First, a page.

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ECtHR: the journalist found guilty of refusing to publish a correction may request re-opening of the proceedings

In March 2012, the European Court of Human Rights accepted a unilateral declaration of the Polish Government and decided to strike the case of Sroka v. Poland off the case list. The case concerned the criminal judgement against an editor-in-chief found guilty of refusing to publish a correction to an article. The ECtHR held that the applicant had the right to have the domestic proceedings re-opened.

‘The Strasbourg’s decision is only a partial success. It is good that Mr Sroka’s case may be re-examined by a Polish court, but we hoped for the ECtHR’s judgement’, says Dominika Bychawska-Siniarska, a lawyer with the Observatory of the Freedom of Media, HFHR.

Mr Sroka was the editor-in-chief of the Puls Biznesu daily newspaper. In July 2004, the paper ran the article ‘Śląskie stopy’ (Silesian Alloys) by Maria Trepińska. The article described the privatisation process of the Łaziska Smelting Plant and the involvement of GEMI, a privately held company with limited liability, in this process. Counsel for GEMI requested the editor-in-chief to publish a correction to the story. Mr Sroka did not agree with the content of the correction statement proposed by the company and refused, giving extensive justification.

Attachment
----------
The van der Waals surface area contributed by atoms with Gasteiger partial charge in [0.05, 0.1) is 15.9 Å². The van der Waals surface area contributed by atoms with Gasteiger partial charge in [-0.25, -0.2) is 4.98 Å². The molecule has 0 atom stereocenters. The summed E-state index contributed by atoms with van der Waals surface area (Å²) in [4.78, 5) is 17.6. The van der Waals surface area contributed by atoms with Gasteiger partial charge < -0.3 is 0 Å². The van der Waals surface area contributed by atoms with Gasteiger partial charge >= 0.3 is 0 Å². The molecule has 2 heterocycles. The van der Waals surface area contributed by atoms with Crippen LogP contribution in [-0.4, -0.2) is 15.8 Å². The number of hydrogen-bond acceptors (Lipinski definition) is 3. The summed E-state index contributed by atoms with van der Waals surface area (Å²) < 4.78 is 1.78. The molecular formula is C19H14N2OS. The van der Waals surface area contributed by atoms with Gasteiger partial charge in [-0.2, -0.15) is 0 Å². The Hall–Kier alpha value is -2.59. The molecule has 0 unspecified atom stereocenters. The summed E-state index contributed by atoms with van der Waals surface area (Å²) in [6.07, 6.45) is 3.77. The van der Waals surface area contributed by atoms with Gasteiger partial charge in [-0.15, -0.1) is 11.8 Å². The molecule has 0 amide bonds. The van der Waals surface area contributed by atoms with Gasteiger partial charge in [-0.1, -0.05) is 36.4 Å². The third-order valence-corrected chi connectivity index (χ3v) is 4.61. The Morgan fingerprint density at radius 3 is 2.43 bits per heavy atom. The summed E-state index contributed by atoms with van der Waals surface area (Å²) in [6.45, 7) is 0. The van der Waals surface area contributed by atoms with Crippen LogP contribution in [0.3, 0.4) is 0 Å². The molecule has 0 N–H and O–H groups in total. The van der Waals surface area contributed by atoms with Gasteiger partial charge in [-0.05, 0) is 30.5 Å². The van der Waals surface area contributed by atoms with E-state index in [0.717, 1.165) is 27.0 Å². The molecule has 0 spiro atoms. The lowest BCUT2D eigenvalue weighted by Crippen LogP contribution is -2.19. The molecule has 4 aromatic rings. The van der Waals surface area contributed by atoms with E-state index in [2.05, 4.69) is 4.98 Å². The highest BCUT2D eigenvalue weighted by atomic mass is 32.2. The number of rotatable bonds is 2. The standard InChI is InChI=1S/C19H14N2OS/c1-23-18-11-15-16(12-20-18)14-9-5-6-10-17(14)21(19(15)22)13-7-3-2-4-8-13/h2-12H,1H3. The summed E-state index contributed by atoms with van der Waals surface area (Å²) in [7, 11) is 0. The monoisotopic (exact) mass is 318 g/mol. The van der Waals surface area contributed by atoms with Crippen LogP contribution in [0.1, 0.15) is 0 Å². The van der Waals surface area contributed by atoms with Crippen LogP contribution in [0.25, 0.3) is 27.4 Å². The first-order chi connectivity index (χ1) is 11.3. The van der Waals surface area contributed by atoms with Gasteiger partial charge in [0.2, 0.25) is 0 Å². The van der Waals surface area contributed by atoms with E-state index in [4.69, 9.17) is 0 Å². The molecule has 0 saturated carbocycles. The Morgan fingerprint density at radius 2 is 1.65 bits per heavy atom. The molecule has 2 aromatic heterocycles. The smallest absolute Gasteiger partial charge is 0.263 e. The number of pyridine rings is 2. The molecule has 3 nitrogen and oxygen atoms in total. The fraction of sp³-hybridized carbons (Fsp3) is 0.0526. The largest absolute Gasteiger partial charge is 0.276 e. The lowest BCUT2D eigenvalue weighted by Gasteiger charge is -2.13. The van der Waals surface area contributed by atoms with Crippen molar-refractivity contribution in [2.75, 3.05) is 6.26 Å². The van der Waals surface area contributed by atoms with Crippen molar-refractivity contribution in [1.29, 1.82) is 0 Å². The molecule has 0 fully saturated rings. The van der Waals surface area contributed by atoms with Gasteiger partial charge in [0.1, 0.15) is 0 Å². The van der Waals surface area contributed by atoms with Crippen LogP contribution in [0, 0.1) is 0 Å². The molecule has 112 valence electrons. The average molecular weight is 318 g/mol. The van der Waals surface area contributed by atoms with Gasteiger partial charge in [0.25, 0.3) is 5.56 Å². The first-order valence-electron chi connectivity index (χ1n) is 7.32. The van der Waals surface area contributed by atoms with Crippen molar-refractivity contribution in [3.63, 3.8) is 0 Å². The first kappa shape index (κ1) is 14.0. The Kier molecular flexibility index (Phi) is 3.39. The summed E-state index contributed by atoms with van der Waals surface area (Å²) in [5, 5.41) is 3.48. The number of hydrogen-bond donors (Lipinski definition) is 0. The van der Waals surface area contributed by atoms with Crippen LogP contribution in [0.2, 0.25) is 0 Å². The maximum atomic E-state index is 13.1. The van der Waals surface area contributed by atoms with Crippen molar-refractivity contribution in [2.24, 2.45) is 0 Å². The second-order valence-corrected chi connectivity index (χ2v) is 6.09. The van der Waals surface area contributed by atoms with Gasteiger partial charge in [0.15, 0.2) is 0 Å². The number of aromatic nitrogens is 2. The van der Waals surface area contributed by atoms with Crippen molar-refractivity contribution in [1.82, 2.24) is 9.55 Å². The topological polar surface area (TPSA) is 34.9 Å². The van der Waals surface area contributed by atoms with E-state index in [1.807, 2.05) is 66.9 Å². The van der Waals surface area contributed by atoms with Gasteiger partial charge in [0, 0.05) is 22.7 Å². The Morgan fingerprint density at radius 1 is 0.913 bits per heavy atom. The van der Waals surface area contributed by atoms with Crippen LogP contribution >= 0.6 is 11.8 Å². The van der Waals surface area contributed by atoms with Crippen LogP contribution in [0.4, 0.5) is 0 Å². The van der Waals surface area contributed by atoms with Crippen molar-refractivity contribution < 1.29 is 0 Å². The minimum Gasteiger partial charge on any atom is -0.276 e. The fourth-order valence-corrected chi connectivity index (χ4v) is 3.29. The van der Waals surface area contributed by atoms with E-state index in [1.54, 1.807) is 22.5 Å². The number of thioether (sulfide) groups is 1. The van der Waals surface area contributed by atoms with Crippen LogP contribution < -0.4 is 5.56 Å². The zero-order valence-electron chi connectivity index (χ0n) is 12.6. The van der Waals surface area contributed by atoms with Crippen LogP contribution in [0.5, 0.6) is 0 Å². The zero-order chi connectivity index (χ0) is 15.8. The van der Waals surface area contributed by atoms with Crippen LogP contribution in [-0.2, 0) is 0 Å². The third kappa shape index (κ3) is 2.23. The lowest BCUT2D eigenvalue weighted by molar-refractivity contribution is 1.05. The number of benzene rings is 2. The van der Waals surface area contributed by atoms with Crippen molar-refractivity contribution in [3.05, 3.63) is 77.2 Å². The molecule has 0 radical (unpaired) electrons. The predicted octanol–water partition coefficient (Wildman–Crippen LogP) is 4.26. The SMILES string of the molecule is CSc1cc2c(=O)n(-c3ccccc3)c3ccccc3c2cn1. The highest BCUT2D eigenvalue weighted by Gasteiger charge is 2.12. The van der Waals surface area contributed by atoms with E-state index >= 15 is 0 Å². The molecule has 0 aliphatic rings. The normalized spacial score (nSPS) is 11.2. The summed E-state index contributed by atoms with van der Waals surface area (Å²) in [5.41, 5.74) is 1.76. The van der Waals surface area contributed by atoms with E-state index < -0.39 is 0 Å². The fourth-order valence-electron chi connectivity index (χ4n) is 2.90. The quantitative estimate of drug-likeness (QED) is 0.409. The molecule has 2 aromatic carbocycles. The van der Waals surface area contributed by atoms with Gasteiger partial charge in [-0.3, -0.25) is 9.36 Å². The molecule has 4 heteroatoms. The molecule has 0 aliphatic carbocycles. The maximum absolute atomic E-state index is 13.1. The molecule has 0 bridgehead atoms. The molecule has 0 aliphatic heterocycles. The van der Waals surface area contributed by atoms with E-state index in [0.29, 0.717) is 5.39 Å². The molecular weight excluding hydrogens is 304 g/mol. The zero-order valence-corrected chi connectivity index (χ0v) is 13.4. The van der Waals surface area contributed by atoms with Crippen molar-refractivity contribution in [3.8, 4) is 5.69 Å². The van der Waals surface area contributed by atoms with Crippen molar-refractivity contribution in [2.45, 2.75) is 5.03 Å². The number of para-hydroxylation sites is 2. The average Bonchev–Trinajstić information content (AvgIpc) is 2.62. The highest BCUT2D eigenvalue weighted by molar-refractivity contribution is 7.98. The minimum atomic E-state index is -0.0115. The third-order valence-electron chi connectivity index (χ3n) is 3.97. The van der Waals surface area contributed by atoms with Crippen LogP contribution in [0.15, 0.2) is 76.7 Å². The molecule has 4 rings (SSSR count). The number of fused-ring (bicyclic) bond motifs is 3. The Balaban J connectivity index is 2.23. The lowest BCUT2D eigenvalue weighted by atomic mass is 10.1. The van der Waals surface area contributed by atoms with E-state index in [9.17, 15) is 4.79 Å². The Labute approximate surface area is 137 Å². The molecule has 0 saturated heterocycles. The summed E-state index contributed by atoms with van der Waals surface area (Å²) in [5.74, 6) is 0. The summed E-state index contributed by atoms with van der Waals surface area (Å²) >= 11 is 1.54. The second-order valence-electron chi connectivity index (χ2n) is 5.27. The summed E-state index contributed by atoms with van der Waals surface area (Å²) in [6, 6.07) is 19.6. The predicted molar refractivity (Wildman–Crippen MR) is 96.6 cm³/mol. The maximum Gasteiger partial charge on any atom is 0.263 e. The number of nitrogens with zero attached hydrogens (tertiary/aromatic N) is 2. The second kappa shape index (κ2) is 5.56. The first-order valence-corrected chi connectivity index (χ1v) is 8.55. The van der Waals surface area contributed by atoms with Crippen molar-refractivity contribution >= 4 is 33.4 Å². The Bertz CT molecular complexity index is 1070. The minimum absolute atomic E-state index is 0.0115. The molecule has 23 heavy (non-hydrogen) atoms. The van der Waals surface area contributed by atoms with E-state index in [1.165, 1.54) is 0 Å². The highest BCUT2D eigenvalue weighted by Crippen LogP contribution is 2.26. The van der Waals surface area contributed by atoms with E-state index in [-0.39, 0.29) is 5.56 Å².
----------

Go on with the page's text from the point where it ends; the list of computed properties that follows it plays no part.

In July 2005 the criminal proceedings were launched against Mr Sroka under the Press Act. In October 2006 the District Court in Warsaw found the editor guilty of the alleged offence and sentenced him to a fine. The sentence was affirmed on appeal. The Supreme Court refused to consider the cassation complaint brought by the Ombudsman, as manifestly unfounded.

Mr Sroka filed an application with the European Court of Human Rights, arguing that the sentence passed against him under the Press Act violated his freedom of expression protected in Article 10 of the European Convention on Human Rights.

In its unilateral declaration submitted to the ECtHR, the Polish Government admitted the violation and agreed to pay to the applicant PLN 18,000 as compensation. Responding to the Government’s submission, Mr Sroka asked the Court to enter a judgement on his case.

The Court decided to accept the Polish Government’s declaration, emphasising that the applicant has the right to have the domestic proceedings re-opened.

‘Increasingly more often the Government opts to conclude cases before the ECtHR by a unilateral declaration. In 2011 as many as three cases were so resolved. It is a pity that in cases such as Sroka v. Poland, the Court does not enter judgements which would define in more detail the operating standards of the freedom of speech’, says Professor Ireneusz Kamiński, HFHR expert.


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